Babylon in a Jar: Poems

by Andrew Hudgins

These diverse poems of past and present, of order and disorder, press on with the forceful explorations that Andrew Hudgins began with his first book, SAINTS AND STRANGERS, a runner-up for the Pulitzer Prize in 1985. The wide-ranging poems in this new volume respond with passion to the natural world, to family life, to history, to inheritance: "before he flooded the rubble, he swept up the dust of Babylon / to give as presents, and he stored it in a jar."

  • Format: Paperback
  • ISBN-13/ EAN: 9780618126972
  • ISBN-10: 061812697X
  • Pages: 80
  • Publication Date: 04/25/2001
  • Carton Quantity: 50
About the Book
About the Author
Excerpts
  • About the Book
    The poems in Babylon in a Jar extend the forceful explorations that Andrew Hudgins began with Saints and Strangers, his first book and a runner-up for the Pulitzer Prize in 1985. Since then, he has probed the nature of Southern experience, the conflict between religion and worldliness, the origins of poetry, the exaltations and perils of family. In this volume he brings such issues down to the old conflict between order and disorder. He responds with passion to the natural world, to history, to inheritance: "before he flooded the rubble, he swept up the dust of Babylon / to give as presents, and he stored it in a jar." The breadth and sweep of these poems, their variety and fervor, surpass Hudgins's previous work in After the Lost War (winner of the Poets' Prize), The Never-Ending (a runner-up for the National Book Award), and The Glass Hammer.

    Subjects

  • About the Author
  • Excerpts
    The Chinaberry

    I couldn’t stand still watching them forever, but when I moved the grackles covering each branch and twig sprang together into flight and for a moment in midair they held the tree’s shape, the black tree peeling from the green, as if they were its shadow or its soul, before they scattered, circled and re-formed as grackles heading south for winter grain fields.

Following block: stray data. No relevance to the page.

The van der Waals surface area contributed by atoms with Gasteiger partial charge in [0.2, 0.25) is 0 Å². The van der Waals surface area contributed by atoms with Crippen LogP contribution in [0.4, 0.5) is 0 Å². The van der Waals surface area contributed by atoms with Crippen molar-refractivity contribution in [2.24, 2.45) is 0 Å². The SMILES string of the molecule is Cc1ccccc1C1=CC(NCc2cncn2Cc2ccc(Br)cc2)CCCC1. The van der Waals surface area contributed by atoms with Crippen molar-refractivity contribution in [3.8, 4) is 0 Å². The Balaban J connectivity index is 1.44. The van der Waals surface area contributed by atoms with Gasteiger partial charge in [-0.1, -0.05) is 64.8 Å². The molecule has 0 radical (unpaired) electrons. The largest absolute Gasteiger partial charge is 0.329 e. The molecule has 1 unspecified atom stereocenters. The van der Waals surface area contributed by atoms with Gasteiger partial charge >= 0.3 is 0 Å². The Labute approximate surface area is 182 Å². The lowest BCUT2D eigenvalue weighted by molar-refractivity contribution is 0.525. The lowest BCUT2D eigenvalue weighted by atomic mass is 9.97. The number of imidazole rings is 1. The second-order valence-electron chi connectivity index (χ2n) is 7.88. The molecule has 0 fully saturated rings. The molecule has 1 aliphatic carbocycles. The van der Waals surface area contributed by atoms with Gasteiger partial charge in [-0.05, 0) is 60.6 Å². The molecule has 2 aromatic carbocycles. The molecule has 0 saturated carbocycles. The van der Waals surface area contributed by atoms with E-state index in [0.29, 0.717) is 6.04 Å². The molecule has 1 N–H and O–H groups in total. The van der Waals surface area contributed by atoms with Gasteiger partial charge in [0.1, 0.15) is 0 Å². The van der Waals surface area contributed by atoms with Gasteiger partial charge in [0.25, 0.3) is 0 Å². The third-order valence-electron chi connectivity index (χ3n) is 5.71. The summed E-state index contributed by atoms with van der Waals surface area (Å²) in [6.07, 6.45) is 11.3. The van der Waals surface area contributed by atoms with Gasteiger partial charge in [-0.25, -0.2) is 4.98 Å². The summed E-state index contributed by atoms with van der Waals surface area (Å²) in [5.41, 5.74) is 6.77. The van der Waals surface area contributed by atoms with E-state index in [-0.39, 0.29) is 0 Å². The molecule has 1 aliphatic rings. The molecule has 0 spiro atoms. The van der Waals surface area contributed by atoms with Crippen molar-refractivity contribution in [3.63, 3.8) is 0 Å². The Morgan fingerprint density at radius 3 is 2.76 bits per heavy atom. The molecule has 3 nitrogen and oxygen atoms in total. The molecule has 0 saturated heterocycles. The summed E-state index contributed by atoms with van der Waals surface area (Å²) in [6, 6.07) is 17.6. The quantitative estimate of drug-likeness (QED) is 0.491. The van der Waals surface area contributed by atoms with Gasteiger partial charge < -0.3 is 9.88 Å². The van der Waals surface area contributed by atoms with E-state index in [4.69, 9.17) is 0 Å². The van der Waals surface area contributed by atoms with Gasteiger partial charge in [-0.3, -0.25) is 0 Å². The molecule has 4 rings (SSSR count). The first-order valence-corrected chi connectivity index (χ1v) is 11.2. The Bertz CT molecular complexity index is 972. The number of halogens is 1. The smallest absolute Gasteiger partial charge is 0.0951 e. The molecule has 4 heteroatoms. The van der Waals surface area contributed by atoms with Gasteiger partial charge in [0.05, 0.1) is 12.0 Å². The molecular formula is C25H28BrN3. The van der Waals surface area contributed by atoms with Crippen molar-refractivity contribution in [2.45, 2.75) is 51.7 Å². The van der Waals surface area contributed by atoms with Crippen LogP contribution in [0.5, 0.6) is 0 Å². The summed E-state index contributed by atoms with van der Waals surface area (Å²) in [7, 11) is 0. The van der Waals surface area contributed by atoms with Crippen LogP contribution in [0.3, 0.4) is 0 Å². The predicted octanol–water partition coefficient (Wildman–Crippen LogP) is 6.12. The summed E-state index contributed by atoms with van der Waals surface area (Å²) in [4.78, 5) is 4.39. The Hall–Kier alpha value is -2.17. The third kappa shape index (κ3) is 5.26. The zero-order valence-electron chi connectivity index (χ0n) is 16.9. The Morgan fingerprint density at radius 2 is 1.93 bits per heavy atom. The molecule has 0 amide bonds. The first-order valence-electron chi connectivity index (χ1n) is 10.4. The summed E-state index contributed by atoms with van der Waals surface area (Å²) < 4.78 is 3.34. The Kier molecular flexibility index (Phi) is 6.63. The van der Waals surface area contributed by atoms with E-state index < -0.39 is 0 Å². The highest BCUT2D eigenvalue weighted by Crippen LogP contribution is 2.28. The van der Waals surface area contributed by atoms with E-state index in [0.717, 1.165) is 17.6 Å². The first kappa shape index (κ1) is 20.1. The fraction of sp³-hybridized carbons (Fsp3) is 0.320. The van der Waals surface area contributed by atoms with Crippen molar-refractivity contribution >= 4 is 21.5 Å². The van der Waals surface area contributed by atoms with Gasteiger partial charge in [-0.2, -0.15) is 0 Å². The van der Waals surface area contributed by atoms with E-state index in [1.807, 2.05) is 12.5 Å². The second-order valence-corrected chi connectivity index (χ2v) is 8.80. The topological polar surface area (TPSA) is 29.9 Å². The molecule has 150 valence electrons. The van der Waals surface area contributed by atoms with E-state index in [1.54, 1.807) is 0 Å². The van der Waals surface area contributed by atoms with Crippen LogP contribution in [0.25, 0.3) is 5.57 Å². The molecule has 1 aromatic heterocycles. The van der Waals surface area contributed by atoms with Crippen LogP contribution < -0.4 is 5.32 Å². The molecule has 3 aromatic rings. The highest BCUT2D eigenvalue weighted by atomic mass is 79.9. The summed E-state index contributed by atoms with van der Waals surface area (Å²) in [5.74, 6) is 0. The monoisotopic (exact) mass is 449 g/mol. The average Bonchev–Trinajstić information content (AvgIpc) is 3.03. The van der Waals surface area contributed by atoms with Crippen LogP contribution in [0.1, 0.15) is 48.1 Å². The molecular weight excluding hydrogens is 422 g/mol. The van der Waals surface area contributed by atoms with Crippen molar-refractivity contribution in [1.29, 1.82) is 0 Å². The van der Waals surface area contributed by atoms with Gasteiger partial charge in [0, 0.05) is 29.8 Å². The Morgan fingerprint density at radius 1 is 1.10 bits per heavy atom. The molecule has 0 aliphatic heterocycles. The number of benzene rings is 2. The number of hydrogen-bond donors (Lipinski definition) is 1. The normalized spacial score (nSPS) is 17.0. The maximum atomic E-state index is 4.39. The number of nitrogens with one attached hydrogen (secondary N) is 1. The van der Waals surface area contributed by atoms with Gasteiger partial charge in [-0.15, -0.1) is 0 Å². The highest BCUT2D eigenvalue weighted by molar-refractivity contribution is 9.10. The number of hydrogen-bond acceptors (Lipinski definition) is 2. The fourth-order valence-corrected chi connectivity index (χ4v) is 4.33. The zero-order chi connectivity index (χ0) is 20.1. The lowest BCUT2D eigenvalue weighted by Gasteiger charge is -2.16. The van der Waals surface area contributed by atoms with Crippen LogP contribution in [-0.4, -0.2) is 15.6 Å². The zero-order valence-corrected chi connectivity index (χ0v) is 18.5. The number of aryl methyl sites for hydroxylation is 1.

Oh, it was just a chinaberry tree, the birds were simply grackles. A miracle made from this world and where I stood in it.

    But you can’t know how long I stood there watching.

    And you can’t know how desperate I’d become advancing each step on the feet of my advancing shadow, how bitter and afraid I was matching step after step with the underworld, my ominous, indistinct and mirror image darkening with extreme and antic nothings the ground I walked on, inexact reversals, elongated and foreshortened parodies of each foot lowering itself onto its shadow.

    And you can’t know how I had tried to force the moment, make it happen before it happened— not necessarily this though this is what I saw: black birds deserting the tree they had become, becoming, for a moment in midair, the chinaberry’s shadow for a moment after they had ceased to be the chinaberry, then scattering: meaning after meaning— birds strewn across the morning like flung gravel until they found themselves again as grackles, found each other, found South and headed there, while I stood before the green, abandoned tree.

    Copyright © 1998 by Andrew Hudgins. Reprinted by permission of Houghton Mifflin Company.

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